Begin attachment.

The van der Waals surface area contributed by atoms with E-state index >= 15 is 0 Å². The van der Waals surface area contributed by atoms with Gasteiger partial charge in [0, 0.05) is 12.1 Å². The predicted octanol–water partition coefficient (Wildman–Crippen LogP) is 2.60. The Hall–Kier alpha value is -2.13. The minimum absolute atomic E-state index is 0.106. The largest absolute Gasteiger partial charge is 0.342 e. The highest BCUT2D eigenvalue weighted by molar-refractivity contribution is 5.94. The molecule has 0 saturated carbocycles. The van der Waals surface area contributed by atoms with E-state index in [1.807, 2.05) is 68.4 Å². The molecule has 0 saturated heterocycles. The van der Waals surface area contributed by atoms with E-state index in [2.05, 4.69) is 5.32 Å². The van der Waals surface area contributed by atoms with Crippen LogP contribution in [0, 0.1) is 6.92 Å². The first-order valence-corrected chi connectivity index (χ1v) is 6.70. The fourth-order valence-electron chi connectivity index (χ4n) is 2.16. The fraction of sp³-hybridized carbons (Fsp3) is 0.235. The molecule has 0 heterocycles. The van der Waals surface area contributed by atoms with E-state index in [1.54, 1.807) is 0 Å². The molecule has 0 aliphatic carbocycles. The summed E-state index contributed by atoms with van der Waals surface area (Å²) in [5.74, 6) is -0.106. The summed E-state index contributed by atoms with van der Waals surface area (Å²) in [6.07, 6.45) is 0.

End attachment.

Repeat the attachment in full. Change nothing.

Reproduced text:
The van der Waals surface area contributed by atoms with E-state index >= 15 is 0 Å². The van der Waals surface area contributed by atoms with Gasteiger partial charge in [0, 0.05) is 12.1 Å². The predicted octanol–water partition coefficient (Wildman–Crippen LogP) is 2.60. The Hall–Kier alpha value is -2.13. The minimum absolute atomic E-state index is 0.106. The largest absolute Gasteiger partial charge is 0.342 e. The highest BCUT2D eigenvalue weighted by molar-refractivity contribution is 5.94. The molecule has 0 saturated carbocycles. The van der Waals surface area contributed by atoms with E-state index in [1.807, 2.05) is 68.4 Å². The molecule has 0 saturated heterocycles. The van der Waals surface area contributed by atoms with E-state index in [2.05, 4.69) is 5.32 Å². The van der Waals surface area contributed by atoms with Crippen LogP contribution in [0, 0.1) is 6.92 Å². The first-order valence-corrected chi connectivity index (χ1v) is 6.70. The fourth-order valence-electron chi connectivity index (χ4n) is 2.16. The fraction of sp³-hybridized carbons (Fsp3) is 0.235. The molecule has 0 heterocycles. The van der Waals surface area contributed by atoms with E-state index in [1.54, 1.807) is 0 Å². The molecule has 0 aliphatic carbocycles. The summed E-state index contributed by atoms with van der Waals surface area (Å²) in [5.74, 6) is -0.106. The summed E-state index contributed by atoms with van der Waals surface area (Å²) in [6.07, 6.45) is 0.